The high agricultural output of the past is very low.   The Scarborough Market which received a great deal of commentary during the morning programmes by the Ground Report is enough evidence about the state of agriculture.  Markets are the central hubs of commerce and the food culture of a people.  The market in any city or town allows you to encounter real people and tourists flocks for authentic experiences.    I have visited markets in Africa, Europe, Mexico and other Caribbean Islands, and if not for the tourists, for the vendors then the people they prevent from starving deserve a better market in Tobago.   The working conditions for these vendor are deplorable and the market is shameful to look upon.   It is a turnoff for tourists whose cruise ships docks a few yards away on the port but even more repulsive for locals who enter when need dictates.

Our vendors however should be commended because they are vital to keeping us alive.  Despite the added cost most get their products from Trinidad.  So the items once cultivated in Tobago are now commodities coming from Trinidad and elsewhere.    It is possible that the quantity of ground provisions, peas, peppers, and the myriads of things we import that can be grown in Tobago be slashed by 20 to 30 percent.

When a significant workforce such as CEPEP and URP workers are engaged in tasks below their human potential and their real earning capacity is not utilized for self-growth, it shows the lack of innovative and effective policies.   Agriculture and downstream agribusiness have tremendous potential to assist in the awakening of Tobago’s dormant economy.   When money is set aside for relief programmes, less is allocated towards other development needs.   This is not an attempt to pick on the “underprivileged” but it is intended to demonstrate that the poverty and dependency syndrome is created and fueled by failed cyclical policies.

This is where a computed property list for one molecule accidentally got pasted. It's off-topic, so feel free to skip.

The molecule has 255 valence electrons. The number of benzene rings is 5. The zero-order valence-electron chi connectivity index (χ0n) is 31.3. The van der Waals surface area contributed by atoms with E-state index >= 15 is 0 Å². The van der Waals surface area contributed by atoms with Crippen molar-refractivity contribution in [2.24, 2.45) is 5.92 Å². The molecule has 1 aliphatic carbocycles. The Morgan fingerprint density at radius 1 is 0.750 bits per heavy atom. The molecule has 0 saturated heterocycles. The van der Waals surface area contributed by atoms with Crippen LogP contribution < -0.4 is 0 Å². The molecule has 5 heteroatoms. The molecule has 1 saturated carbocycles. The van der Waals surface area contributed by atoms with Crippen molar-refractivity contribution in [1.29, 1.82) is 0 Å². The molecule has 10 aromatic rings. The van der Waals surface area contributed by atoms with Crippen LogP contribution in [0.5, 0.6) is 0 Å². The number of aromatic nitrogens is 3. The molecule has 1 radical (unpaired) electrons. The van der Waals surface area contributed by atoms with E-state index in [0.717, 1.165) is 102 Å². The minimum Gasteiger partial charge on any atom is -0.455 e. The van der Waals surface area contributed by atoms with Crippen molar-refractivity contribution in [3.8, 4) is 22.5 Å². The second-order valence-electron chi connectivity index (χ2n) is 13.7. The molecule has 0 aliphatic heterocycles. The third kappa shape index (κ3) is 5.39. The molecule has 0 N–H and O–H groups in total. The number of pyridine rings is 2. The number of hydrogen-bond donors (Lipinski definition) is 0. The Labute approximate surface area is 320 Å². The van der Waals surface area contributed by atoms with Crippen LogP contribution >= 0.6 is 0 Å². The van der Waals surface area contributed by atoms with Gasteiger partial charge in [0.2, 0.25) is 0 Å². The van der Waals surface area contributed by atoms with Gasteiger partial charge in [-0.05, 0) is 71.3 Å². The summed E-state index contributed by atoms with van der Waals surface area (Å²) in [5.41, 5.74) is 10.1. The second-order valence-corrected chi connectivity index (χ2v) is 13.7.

Under-utilization of Community Spaces

The Tobago landscape is dotted with community centers and multipurpose facilities and in all fairness the current administration of the THA should be credited for this.     One can easily drive throughout the length and breadth of Tobago to see the presence of community centers; however while buildings are important within communities, the utilization of these community centers to the maximum benefit of the island population must be discussed.

A discussion about community centers must also involve a discussion about village and community councils.    The present functionality of these councils must considered and efforts should be launched within the Division of Community Development and Culture to make current village and community councils relevant.    Furthermore, while village and community councils have been a feature of Tobago life a new brand of legitimacy must be placed on these councils to increase community participation.